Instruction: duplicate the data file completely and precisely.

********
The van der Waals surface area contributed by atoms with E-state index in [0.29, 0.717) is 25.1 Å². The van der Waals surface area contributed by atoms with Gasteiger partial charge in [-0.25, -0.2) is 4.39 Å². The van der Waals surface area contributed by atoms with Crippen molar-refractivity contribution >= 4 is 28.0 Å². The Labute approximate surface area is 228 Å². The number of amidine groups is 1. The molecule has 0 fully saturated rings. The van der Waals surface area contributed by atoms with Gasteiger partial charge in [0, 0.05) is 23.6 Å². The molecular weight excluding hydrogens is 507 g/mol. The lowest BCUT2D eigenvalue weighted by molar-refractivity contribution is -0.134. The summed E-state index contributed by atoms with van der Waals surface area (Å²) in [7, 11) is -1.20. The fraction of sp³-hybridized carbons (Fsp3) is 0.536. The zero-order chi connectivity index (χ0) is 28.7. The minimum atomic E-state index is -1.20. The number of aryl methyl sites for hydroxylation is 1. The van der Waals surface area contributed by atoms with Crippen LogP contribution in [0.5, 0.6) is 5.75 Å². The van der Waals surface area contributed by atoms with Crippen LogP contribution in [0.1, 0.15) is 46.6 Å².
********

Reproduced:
The van der Waals surface area contributed by atoms with E-state index in [0.29, 0.717) is 25.1 Å². The van der Waals surface area contributed by atoms with Gasteiger partial charge in [-0.25, -0.2) is 4.39 Å². The van der Waals surface area contributed by atoms with Crippen molar-refractivity contribution >= 4 is 28.0 Å². The Labute approximate surface area is 228 Å². The number of amidine groups is 1. The molecule has 0 fully saturated rings. The van der Waals surface area contributed by atoms with Gasteiger partial charge in [0, 0.05) is 23.6 Å². The molecular weight excluding hydrogens is 507 g/mol. The lowest BCUT2D eigenvalue weighted by molar-refractivity contribution is -0.134. The summed E-state index contributed by atoms with van der Waals surface area (Å²) in [7, 11) is -1.20. The fraction of sp³-hybridized carbons (Fsp3) is 0.536. The zero-order chi connectivity index (χ0) is 28.7. The minimum atomic E-state index is -1.20. The number of aryl methyl sites for hydroxylation is 1. The van der Waals surface area contributed by atoms with Crippen LogP contribution in [0.5, 0.6) is 5.75 Å². The van der Waals surface area contributed by atoms with Crippen LogP contribution in [0.1, 0.15) is 46.6 Å².